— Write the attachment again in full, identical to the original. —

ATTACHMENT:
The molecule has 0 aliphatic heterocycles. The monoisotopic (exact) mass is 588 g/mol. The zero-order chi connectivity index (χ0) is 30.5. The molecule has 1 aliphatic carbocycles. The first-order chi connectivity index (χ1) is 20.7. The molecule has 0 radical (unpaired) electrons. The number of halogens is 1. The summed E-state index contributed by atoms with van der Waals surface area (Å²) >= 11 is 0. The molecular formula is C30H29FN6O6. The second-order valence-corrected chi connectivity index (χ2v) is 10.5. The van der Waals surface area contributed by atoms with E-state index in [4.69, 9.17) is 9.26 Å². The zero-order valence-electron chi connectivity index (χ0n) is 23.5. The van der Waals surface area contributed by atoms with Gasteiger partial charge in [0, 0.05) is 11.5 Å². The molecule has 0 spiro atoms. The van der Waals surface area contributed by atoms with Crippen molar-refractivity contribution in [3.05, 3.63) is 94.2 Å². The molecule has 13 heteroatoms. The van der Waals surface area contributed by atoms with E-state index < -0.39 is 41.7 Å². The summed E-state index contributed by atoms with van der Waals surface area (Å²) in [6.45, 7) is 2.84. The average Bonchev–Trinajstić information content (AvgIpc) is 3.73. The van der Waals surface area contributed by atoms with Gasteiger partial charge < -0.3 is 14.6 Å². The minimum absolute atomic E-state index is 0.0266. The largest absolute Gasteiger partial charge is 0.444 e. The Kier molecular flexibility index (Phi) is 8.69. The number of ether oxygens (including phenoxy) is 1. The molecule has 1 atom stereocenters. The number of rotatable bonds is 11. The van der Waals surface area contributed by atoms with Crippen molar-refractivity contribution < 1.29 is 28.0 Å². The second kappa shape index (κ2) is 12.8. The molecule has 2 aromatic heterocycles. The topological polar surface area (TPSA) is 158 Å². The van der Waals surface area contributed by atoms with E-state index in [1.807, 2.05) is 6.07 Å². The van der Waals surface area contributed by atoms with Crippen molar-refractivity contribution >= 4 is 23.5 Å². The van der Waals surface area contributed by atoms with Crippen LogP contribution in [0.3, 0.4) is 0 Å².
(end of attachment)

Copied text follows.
The molecule has 0 aliphatic heterocycles. The monoisotopic (exact) mass is 588 g/mol. The zero-order chi connectivity index (χ0) is 30.5. The molecule has 1 aliphatic carbocycles. The first-order chi connectivity index (χ1) is 20.7. The molecule has 0 radical (unpaired) electrons. The number of halogens is 1. The summed E-state index contributed by atoms with van der Waals surface area (Å²) >= 11 is 0. The molecular formula is C30H29FN6O6. The second-order valence-corrected chi connectivity index (χ2v) is 10.5. The van der Waals surface area contributed by atoms with E-state index in [4.69, 9.17) is 9.26 Å². The zero-order valence-electron chi connectivity index (χ0n) is 23.5. The van der Waals surface area contributed by atoms with Gasteiger partial charge in [0, 0.05) is 11.5 Å². The molecule has 0 spiro atoms. The van der Waals surface area contributed by atoms with Crippen molar-refractivity contribution in [3.05, 3.63) is 94.2 Å². The molecule has 13 heteroatoms. The van der Waals surface area contributed by atoms with E-state index < -0.39 is 41.7 Å². The summed E-state index contributed by atoms with van der Waals surface area (Å²) in [6.45, 7) is 2.84. The average Bonchev–Trinajstić information content (AvgIpc) is 3.73. The van der Waals surface area contributed by atoms with Gasteiger partial charge < -0.3 is 14.6 Å². The minimum absolute atomic E-state index is 0.0266. The largest absolute Gasteiger partial charge is 0.444 e. The Kier molecular flexibility index (Phi) is 8.69. The number of ether oxygens (including phenoxy) is 1. The molecule has 1 atom stereocenters. The number of rotatable bonds is 11. The van der Waals surface area contributed by atoms with Crippen molar-refractivity contribution < 1.29 is 28.0 Å². The second kappa shape index (κ2) is 12.8. The molecule has 2 aromatic heterocycles. The topological polar surface area (TPSA) is 158 Å². The van der Waals surface area contributed by atoms with E-state index in [1.807, 2.05) is 6.07 Å². The van der Waals surface area contributed by atoms with Crippen molar-refractivity contribution >= 4 is 23.5 Å². The van der Waals surface area contributed by atoms with Crippen LogP contribution in [0.3, 0.4) is 0 Å².